7.  Add the rest of the ingredients in the ingredients list (taking careful note of the difference between teaspoon and tablespoon). The key is restraint – you can always add more, but if you add in too much soy sauce (uh, for example), it might be hard to recover.
  8. Stir more! And more. It should start to really shred well so that you have very few chunks and much more shredded beef.

    Reasonably good looking shredded meat

    Starting to look okay in terms of shredding

  9. Add a little of the stock back if you need to – it should be very moist without being drippy. Otherwise, use the stock for something else (I have recently used it in a risotto and it was great).

And that is it. Serve it with shredded lettuce, chopped tomato, Old El Paso medium taco sauce, grated cheese, sour cream and guacamole (which I make with one avocado and one tablespoon of sour cream, with a big squeeze of lemon, and salt and pepper). Don’t overfill your tortilla!

It makes enough for 4-6, depending on appetites. For two of us, it’s usually two or three meals. The beef freezes well, especially if put in the freezer in small portions.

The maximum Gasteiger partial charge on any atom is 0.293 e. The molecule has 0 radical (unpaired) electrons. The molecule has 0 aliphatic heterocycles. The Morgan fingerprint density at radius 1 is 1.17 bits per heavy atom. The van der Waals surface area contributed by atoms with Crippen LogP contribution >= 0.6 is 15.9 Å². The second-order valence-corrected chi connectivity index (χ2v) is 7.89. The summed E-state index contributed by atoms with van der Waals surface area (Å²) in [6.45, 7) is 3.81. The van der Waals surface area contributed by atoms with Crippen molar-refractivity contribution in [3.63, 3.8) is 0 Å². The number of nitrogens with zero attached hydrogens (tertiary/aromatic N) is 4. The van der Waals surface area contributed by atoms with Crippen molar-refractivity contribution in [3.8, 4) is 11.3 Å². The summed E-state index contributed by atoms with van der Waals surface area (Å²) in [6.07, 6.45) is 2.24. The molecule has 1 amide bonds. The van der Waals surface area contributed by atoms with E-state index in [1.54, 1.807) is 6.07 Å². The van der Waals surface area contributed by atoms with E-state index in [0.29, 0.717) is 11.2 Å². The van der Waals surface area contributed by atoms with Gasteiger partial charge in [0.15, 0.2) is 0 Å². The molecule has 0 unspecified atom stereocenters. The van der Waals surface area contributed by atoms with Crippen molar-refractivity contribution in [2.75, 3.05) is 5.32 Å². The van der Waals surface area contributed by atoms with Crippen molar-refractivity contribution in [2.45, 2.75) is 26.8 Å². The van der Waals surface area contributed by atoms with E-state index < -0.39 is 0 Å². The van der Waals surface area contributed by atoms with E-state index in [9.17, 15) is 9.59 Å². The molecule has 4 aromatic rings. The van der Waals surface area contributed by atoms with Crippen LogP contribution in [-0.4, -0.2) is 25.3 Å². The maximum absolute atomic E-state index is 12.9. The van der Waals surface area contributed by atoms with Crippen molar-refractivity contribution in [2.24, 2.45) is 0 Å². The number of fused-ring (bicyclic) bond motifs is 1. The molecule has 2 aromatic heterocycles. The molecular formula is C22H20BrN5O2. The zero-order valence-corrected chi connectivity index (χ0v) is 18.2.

Correct way to fill a tortilla, in my opinion.

Correct way to fill a tortilla, in my opinion.

Ha Ha Bar, Belconnen – revisited*

23 Mar

* I visited Ha Ha Bar as a guest.

Belconnen Town Centre’s Emu Bank is something special – or it has the potential to be. Facing (what I think is) the best lake in Canberra, with the Arts Centre at one end and one of the world’s best skate parks at the other, Emu Bank could be a promenade in Canberra’s north.

But it’s not quite there yet. While the restaurant quality is mixed from the average to the very good and caters from takeaway to pub to formal dine-in, it’s been missing a high-quality restaurant to anchor the area and attract similar ventures.